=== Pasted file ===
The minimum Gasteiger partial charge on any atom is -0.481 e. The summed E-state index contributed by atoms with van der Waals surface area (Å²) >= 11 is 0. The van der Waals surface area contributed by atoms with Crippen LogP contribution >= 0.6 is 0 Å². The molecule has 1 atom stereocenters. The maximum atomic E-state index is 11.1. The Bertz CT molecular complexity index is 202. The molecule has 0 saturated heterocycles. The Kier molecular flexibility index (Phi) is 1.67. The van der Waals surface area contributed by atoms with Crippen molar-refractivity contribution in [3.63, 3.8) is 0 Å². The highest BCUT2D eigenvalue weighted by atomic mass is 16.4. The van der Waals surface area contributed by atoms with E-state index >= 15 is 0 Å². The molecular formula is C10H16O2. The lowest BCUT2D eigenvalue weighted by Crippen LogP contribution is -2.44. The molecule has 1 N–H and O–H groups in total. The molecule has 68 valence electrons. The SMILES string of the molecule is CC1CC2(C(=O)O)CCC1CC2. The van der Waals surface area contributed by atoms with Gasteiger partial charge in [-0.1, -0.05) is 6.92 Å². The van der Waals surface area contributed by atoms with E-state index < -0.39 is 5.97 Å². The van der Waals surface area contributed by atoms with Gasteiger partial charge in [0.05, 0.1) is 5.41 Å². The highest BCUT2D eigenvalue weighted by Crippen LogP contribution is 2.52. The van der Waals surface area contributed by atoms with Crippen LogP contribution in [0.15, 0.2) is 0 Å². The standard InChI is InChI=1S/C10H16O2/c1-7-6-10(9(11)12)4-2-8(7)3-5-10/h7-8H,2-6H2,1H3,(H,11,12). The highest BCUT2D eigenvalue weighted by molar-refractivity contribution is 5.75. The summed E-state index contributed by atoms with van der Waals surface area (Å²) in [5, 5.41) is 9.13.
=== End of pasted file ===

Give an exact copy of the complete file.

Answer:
The minimum Gasteiger partial charge on any atom is -0.481 e. The summed E-state index contributed by atoms with van der Waals surface area (Å²) >= 11 is 0. The van der Waals surface area contributed by atoms with Crippen LogP contribution >= 0.6 is 0 Å². The molecule has 1 atom stereocenters. The maximum atomic E-state index is 11.1. The Bertz CT molecular complexity index is 202. The molecule has 0 saturated heterocycles. The Kier molecular flexibility index (Phi) is 1.67. The van der Waals surface area contributed by atoms with Crippen molar-refractivity contribution in [3.63, 3.8) is 0 Å². The highest BCUT2D eigenvalue weighted by atomic mass is 16.4. The van der Waals surface area contributed by atoms with E-state index >= 15 is 0 Å². The molecular formula is C10H16O2. The lowest BCUT2D eigenvalue weighted by Crippen LogP contribution is -2.44. The molecule has 1 N–H and O–H groups in total. The molecule has 68 valence electrons. The SMILES string of the molecule is CC1CC2(C(=O)O)CCC1CC2. The van der Waals surface area contributed by atoms with Gasteiger partial charge in [-0.1, -0.05) is 6.92 Å². The van der Waals surface area contributed by atoms with E-state index < -0.39 is 5.97 Å². The van der Waals surface area contributed by atoms with Gasteiger partial charge in [0.05, 0.1) is 5.41 Å². The highest BCUT2D eigenvalue weighted by Crippen LogP contribution is 2.52. The van der Waals surface area contributed by atoms with Crippen LogP contribution in [0.15, 0.2) is 0 Å². The standard InChI is InChI=1S/C10H16O2/c1-7-6-10(9(11)12)4-2-8(7)3-5-10/h7-8H,2-6H2,1H3,(H,11,12). The highest BCUT2D eigenvalue weighted by molar-refractivity contribution is 5.75. The summed E-state index contributed by atoms with van der Waals surface area (Å²) in [5, 5.41) is 9.13.